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WSI News - WSI Spotlight

Finally Our Turn!
by Hal Vickery

I’ve put off writing this column as long as I possibly could. It’s not that I can’t think of anything to write. In fact it’s just the opposite. This is my fifty-first year as a White Sox fan, and finally, after I’ve lived probably three-fourths of my allotted lifespan, they have finally won the World Series.

What they couldn’t do with the likes of Aparicio and Fox; Horlen, Peters, and John; Allen and Melton; Zisk and Gamble; Kittle and Fisk; or Thomas and Ventura, they managed to do with an unlikely collection of players put together by GM Kenny Williams and manager Ozzie Guillen. The lineup of Podsednik, Iguchi, Dye, Konerko, Everett, Rowand, Pierzynski, Crede, and Uribe not only won the American League Central Division but ended up tying for second place for most wins in a season by a Sox team.

Of course it wasn’t really that batting order that brought Sox opponents to their knees. It was that pitching staff. The emergence of Jon Garland as an 18-game winner after years of struggling at the .500 level was a key. Mark Buehrle was, well, Mark Buehrle – the rock, the stopper, the ace (even when he didn’t have the best record on the staff).

For half a season Jose Contreras looked not like the anchor of the rotation, but the anchor who would drag the club down. Then suddenly, as Hawk Harrelson put it, something clicked. Suddenly he got it. Suddenly he was practically unbeatable. And his timing was perfect, just as Garland was coming down to earth from his amazing start, Contreras picked up the slack.

Freddy Garcia during this period probably went from second to fourth starter in effectiveness, but as his 14-8 record proved, that wasn’t necessarily a bad thing. Orlando Hernandez, El Duque, struggled with a sore shoulder most of the season and finished at 9-9, but his problems were offset by the emergence of Brandon McCarthy as an effective major league starter after he struggled during some call-up starts early in the season.

Then there was the bullpen. Poor Jose Vizcaino’s ERA suffered for the entire year because of a shelling he took as the last man in the bullpen in the second game of the season. That game could have been an absolute disaster as Cleveland not only got to Vizcaino but to last 2004’s star closer Shingo Takatsu, who ended up being released before too long.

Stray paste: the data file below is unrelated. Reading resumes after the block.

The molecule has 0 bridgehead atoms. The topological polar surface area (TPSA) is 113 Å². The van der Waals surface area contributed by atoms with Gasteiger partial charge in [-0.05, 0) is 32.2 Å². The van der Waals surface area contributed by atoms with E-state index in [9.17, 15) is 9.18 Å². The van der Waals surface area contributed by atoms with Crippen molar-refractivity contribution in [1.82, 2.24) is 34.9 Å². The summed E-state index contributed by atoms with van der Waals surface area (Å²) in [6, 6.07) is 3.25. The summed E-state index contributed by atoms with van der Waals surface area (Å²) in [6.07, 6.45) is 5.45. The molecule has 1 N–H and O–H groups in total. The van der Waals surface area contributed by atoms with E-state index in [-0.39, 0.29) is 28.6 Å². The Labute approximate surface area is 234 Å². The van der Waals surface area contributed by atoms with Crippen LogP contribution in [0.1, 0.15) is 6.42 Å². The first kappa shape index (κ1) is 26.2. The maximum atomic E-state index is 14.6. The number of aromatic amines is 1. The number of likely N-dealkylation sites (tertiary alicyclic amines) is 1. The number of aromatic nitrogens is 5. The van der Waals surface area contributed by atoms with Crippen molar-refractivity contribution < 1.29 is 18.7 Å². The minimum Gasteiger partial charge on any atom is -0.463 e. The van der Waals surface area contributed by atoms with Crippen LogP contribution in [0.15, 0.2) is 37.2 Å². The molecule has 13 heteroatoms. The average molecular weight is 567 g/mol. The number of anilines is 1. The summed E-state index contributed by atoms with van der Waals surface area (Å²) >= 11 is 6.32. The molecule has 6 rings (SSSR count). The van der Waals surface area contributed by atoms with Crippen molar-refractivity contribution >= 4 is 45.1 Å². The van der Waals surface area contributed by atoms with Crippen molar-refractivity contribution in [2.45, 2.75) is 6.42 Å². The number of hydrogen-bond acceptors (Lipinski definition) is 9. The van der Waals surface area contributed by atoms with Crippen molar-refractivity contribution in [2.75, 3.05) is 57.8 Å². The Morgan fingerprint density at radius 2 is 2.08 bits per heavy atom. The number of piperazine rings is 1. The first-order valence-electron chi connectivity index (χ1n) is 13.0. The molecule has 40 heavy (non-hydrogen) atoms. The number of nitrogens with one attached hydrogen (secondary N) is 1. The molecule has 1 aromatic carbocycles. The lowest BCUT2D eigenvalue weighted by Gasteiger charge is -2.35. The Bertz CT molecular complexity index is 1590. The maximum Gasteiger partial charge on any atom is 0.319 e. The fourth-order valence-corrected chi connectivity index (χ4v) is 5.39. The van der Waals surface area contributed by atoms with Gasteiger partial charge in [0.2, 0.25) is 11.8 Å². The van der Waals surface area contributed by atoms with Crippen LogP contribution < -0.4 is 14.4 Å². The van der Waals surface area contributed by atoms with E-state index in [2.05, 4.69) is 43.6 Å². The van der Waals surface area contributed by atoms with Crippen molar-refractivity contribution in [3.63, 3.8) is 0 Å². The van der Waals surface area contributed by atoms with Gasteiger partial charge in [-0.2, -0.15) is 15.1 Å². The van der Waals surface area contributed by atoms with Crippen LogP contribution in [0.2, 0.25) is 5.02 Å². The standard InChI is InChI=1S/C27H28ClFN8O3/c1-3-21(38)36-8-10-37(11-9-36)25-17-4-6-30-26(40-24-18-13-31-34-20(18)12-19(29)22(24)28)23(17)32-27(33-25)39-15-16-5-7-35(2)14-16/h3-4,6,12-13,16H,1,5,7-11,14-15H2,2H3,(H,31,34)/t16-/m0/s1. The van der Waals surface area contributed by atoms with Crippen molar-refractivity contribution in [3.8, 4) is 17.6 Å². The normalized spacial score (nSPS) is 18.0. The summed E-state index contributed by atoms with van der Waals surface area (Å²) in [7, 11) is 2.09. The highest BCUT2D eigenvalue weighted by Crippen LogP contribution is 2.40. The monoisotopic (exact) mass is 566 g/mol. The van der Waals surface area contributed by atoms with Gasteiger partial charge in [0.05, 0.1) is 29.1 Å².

The search for a closer became something of a soap opera. Dustin Hermanson, brought in from San Francisco mainly for the purpose of serving as a backup closer in case Takatsu failed, was as effective as a pitcher could get, carrying a 0.00 ERA for weeks. However, not long after he gave up his first earned run, and first loss, he was found to have major problems with his back, a nagging problem that wasn’t about to go away.

Enter call-up Bobby Jenks, the tall, wide one, and his sometimes 100-mph fast ball and a hammer that was literally awesome, but only if he could put it in the strike zone. Jenks proved to be fallible if he couldn’t keep his fastball high. When he could, he was unhittable.

You can’t mention the bullpen without mentioning Cliff Politte and Neal Cotts, both of whom thrived in their roles. You can probably count on one hand the number of bad appearances by either of these guys. We’d like to say the same about Damaso Marte, but we can’t. Marte, whose role should have been getting left-handed batters out just couldn’t do it, one of the few negatives in a great season and post-season.

So many images to remember….

Podsednik running at will stealing second and third with abandon until a muscle pull put him on the DL…Pablo Ozuna stealing home…Aaron Rowand putting on a exhibition on how to play centerfield at Yankee Stadium…Frank Thomas making a brief return and knocking in homers at a rate just under one every two games until he broke the same bone in his ankle after only about a month back…the clincher in Detroit…taking it to the surging Cleveland Indians in the last week of the season and knocking them out of the wild card…El Duque mowing down the Red Sox with the bases loaded at Fenway….

Podsednik hitting not one, but two post-season homers in a year in which he didn’t hit any during the regular season…Paul Konerko’s first-inning blasts against the Angels, helping to demoralize them…Pierzynski running out strike three and the plate umpire agreeing with him…the celebration after beating the Angels in the ALCS in just five games….